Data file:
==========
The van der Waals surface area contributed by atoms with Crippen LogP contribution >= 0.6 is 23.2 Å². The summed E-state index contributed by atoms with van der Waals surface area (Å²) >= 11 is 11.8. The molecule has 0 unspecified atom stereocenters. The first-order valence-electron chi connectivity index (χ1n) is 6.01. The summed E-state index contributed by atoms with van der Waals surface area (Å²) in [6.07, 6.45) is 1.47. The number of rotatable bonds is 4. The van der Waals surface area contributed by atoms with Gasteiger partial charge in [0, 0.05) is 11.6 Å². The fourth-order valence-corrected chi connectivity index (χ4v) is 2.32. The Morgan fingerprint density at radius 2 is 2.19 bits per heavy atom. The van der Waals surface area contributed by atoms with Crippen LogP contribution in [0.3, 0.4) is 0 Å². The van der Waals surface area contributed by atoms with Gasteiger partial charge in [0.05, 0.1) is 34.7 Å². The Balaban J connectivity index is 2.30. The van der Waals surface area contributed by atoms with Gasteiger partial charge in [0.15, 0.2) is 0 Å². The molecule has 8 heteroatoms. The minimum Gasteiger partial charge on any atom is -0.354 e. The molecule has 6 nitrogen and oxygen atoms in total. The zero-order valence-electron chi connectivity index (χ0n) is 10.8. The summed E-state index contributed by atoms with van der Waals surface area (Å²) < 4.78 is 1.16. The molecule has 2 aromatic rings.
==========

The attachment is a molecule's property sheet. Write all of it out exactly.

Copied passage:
The van der Waals surface area contributed by atoms with Crippen LogP contribution >= 0.6 is 23.2 Å². The summed E-state index contributed by atoms with van der Waals surface area (Å²) >= 11 is 11.8. The molecule has 0 unspecified atom stereocenters. The first-order valence-electron chi connectivity index (χ1n) is 6.01. The summed E-state index contributed by atoms with van der Waals surface area (Å²) in [6.07, 6.45) is 1.47. The number of rotatable bonds is 4. The van der Waals surface area contributed by atoms with Gasteiger partial charge in [0, 0.05) is 11.6 Å². The fourth-order valence-corrected chi connectivity index (χ4v) is 2.32. The Morgan fingerprint density at radius 2 is 2.19 bits per heavy atom. The van der Waals surface area contributed by atoms with Crippen LogP contribution in [0.3, 0.4) is 0 Å². The van der Waals surface area contributed by atoms with Gasteiger partial charge in [0.05, 0.1) is 34.7 Å². The Balaban J connectivity index is 2.30. The van der Waals surface area contributed by atoms with Gasteiger partial charge in [0.15, 0.2) is 0 Å². The molecule has 8 heteroatoms. The minimum Gasteiger partial charge on any atom is -0.354 e. The molecule has 6 nitrogen and oxygen atoms in total. The zero-order valence-electron chi connectivity index (χ0n) is 10.8. The summed E-state index contributed by atoms with van der Waals surface area (Å²) < 4.78 is 1.16. The molecule has 2 aromatic rings.